Monday January 21, 2019
Home Lead Story A Start Up Co...

A Start Up Company From Japan To Launch ‘Love Satellites’

If this service receives a good response, Warspace would expand its business and will send out more commemorative objects into space.

0
//
japan
Japan

A Japanese start-up linked to the University of Tsukuba is set to launch small satellites with commemorative titanium plaques carrying love messages into space by the end of 2019, the company said on Monday.

Those interested would be able to engrave messages of their choice on the plaques, which would be 1.8 centimeters long and 0.8 centimeter wide, set to be carried to space aboard the satellites and orbit around the Earth for around two years before being destroyed, Efe reported.

Around 10 centimeters in size, the CubeSat satellites would be able to carry up to 600 pure titanium plaques and would be transported to the International Space Station (ISS) by a rocket of the Japan Aerospace Exploration Agency.

Japan Love satellite
Around 10 centimeters in size, the CubeSat satellites would be able to carry up to 600 pure titanium plaques

In the ISS, the astronauts stationed there will take photographs of the ultra-small satellite which would be then sent to the couples to prove that their messages have reached space, Warspace CEO Toshihiro Kameda said.

The start-up had planned to offer this service exclusively to the couples getting married at a hotel in Tsukuba, in Ibaraki prefecture, for the price of $270, but in the face of growing demand it decided to expand its offer and set up an online order facility in September.

Although they have not determined the number of people interested in the service yet, couples from Japan, the US and Taiwan have contacted the company.

Japan Love satellite
University of Tsukuba, Japan. Flickr

Also Read: ISRO’s First Manned Space Mission to Cost $1.4 Billion

The mini satellites and the plaques would be destroyed after two years by burning up when they come in contact with Earth’s atmosphere, said Kameda, a professor who teaches the mechanics of materials at the University of Tsukuba.

If this service receives a good response, Warspace would expand its business and will send out more commemorative objects into space which would later return to Earth, the head of the project said. (IANS)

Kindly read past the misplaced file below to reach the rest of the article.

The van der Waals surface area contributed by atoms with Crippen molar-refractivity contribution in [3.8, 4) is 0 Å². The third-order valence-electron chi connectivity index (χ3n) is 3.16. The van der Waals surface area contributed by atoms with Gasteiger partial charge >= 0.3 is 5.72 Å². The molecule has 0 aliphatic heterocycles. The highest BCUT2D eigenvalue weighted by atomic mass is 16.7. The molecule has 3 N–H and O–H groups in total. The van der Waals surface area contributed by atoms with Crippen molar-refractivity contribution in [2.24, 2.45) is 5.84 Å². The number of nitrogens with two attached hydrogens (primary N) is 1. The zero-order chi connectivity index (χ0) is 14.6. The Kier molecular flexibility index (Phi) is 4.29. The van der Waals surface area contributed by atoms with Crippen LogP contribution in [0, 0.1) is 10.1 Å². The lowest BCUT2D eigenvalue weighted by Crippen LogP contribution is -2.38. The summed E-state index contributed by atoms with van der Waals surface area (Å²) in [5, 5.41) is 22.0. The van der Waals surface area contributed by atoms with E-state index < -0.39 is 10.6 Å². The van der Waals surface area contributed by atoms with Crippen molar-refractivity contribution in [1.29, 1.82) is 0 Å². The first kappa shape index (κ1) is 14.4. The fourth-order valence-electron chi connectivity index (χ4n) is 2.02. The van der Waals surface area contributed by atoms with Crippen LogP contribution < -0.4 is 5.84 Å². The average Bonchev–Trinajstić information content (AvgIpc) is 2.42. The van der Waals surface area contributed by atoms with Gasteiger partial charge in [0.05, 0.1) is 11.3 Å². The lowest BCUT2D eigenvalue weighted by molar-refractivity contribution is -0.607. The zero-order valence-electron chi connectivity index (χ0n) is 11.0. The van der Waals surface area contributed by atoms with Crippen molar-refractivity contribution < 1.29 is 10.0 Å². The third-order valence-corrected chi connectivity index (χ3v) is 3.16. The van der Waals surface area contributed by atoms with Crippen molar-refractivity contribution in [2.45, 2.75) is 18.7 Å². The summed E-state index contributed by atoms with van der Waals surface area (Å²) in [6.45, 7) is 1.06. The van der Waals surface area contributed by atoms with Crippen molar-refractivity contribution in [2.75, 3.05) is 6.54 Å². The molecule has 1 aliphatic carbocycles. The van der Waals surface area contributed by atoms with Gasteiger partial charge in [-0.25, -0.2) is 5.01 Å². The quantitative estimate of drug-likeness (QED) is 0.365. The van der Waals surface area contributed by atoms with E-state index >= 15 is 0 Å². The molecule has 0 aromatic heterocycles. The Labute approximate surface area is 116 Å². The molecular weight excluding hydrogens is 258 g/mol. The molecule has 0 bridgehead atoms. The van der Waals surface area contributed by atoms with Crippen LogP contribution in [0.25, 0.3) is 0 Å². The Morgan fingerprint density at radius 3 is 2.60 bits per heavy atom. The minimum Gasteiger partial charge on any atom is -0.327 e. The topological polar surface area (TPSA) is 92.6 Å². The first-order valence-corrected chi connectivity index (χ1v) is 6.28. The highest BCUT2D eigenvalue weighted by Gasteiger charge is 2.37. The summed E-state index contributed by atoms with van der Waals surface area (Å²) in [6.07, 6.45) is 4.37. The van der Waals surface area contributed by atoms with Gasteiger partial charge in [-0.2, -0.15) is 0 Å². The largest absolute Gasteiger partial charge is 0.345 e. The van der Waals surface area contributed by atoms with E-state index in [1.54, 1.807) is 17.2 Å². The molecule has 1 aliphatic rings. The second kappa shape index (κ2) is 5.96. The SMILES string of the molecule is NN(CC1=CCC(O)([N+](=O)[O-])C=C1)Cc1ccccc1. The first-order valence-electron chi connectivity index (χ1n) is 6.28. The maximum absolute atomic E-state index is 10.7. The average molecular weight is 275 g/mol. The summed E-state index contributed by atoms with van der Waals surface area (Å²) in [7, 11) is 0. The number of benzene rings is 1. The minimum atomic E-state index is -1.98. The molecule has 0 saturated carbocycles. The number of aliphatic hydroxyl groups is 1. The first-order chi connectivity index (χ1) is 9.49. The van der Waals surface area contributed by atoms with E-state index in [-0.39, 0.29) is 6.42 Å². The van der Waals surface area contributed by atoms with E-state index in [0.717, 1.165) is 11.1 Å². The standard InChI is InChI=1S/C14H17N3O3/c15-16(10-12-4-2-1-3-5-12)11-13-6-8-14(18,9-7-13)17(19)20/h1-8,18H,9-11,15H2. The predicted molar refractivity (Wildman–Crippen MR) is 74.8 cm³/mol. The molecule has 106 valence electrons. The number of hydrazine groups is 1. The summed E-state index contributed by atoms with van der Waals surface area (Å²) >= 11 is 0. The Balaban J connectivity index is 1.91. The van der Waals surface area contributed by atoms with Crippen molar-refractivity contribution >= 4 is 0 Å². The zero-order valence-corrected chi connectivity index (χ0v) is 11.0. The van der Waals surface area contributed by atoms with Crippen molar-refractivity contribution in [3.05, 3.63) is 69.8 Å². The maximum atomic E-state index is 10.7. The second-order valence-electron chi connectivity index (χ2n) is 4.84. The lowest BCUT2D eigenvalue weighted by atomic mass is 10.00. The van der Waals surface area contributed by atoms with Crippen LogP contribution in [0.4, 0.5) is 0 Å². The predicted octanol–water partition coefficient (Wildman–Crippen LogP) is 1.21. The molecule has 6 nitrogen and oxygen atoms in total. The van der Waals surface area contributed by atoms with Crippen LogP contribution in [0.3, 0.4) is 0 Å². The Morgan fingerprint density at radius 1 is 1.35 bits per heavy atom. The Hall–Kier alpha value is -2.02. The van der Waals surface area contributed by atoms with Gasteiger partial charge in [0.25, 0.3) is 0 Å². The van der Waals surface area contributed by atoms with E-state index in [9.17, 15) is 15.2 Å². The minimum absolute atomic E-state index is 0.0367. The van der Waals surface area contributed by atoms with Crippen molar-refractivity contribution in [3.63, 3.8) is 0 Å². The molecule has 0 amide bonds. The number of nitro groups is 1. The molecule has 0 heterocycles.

Next Story

New Technology That Can Clean Water Twice As of Now

more than one in 10 people in the world lack basic drinking water access, and by 2025, half of the world's population will be living in water-stressed areas.

0
water
Novel technology cleans water using bacteria

Researchers, led by one of Indian-origin, have developed a new technology that can clean water twice as fast as commercially available ultrafiltration membranes, an advance that brings hope for countries like India where clean drinking water is a big issue.

According to a team from the Washington University in St. Louis, more than one in 10 people in the world lack basic drinking water access, and by 2025, half of the world’s population will be living in water-stressed areas.

The team led by Srikanth Singamaneni, Professor at the varsity, developed an ultrafiltration membrane using graphene oxide and bacterial nanocellulose that they found to be highly efficient, long-lasting and environment-friendly.

The membrane technology purifies water while preventing biofouling, or build up of bacteria and other harmful micro-organisms that reduce the flow of water.

Water
The membrane technology purifies water while preventing biofouling. VOA

For the study, published in the journal Environmental Science and Technology, they used bacteria to build such filtering membranes.

The Gluconacetobacter hansenii bacteria is a sugary substance that forms cellulose nanofibres when in water.

The team then incorporated graphene oxide (GO) flakes into the bacterial nanocellulose while it was growing, essentially trapping GO in the membrane to make it stable and durable.

They exposed the membrane to E. coli bacteria, then shone light on the membrane’s surface.

After being irradiated with light for just three minutes, the E. coli bacteria died. The team determined that the membrane quickly heated to above the 70 degrees Celsius required to deteriorate the cell walls of E. coli bacteria.

While the bacteria are killed, the researchers had a pristine membrane with a high quality of nanocellulose fibres that was able to filter water twice as fast as commercially available ultrafiltration membranes under a high operating pressure.

When they did the same experiment on a membrane made from bacterial nanocellulose without the reduced GO, the E. coli bacteria stayed alive.

The new technology is capable of identifying and quantifying different kinds of cyanobacteria, or blue-green algae, as a threat to shut down water systems when it suddenly proliferates. Pixabay

While the researchers acknowledge that implementing this process in conventional reverse osmosis systems is taxing, they propose a spiral-wound module system, similar to a roll of towels.
Also Read: India Gets Assistance of Rs 3,420 Crore From Japan
It could be equipped with LEDs or a type of nanogenerator that harnesses mechanical energy from the fluid flow to produce light and heat, which would reduce the overall cost.

If the technique were to be scaled up to a large size, it could benefit many developing countries where clean water is scarce, the researchers noted. (IANS)